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Researchers use new method to calculate gravitational constant

Posted June 20, 2014
Researchers use new method to calculate gravitational constant
The big picture for big G. Published results of measurements of the gravitational constant, G, over the past 32 years. Credit: Nature (2014) doi:10.1038/nature13433

A team of researchers in Europe has come up with a new way to determine the gravitational constant G. Rather than relying on using torque based techniques to measure gravitational pull, the researchers instead attempted to measure the attraction between a cloud of cold rubidium atoms and tungsten weights. They came up with a value for G of 6.67191(99) x 10−11 m3 kg−1 s−2. In their paper published in the journal Nature, the team describes their technique in great detail, and suggest it can be used to further refine a value for G. Stephan Schlamminger offers a News & Views piece describing the new technique and what it might mean, in the same journal issue.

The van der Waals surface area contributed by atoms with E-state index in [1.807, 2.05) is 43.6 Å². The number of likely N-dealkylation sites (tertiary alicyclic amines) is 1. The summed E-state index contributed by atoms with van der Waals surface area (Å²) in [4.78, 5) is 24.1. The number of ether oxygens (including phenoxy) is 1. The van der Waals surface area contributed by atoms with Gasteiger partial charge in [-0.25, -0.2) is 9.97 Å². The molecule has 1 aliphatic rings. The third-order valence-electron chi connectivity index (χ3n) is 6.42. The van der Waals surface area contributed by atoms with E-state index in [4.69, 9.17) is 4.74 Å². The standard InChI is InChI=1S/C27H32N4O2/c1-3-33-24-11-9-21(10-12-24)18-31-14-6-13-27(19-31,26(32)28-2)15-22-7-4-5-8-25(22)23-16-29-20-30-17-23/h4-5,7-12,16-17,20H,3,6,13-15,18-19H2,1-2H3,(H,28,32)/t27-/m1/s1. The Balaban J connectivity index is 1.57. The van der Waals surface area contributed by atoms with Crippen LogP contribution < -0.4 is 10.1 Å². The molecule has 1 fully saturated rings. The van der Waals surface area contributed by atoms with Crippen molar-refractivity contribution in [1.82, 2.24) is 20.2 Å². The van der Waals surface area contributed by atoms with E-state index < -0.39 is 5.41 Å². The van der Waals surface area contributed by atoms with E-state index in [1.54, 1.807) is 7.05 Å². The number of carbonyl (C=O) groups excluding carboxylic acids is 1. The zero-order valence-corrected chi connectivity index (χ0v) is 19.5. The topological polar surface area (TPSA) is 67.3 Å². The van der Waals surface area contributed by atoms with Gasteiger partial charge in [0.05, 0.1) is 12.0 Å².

It was Isaac Newton who first came up with the law describing how gravity pulls everything together, though he wasn’t able to come up with an actual constant value. That was left to Henry Cavendish—he measured the torque that resulted from the gravitational attraction of weights attached to a rotating balance. Subsequent attempts have used roughly the same strategy with better precision. Unfortunately, as more precision is introduced the more differences researchers see in their results compared to what others find—there are just too many other attractive forces interfering. To overcome some of those problems, the researchers working on this new effort took an entirely new approach.

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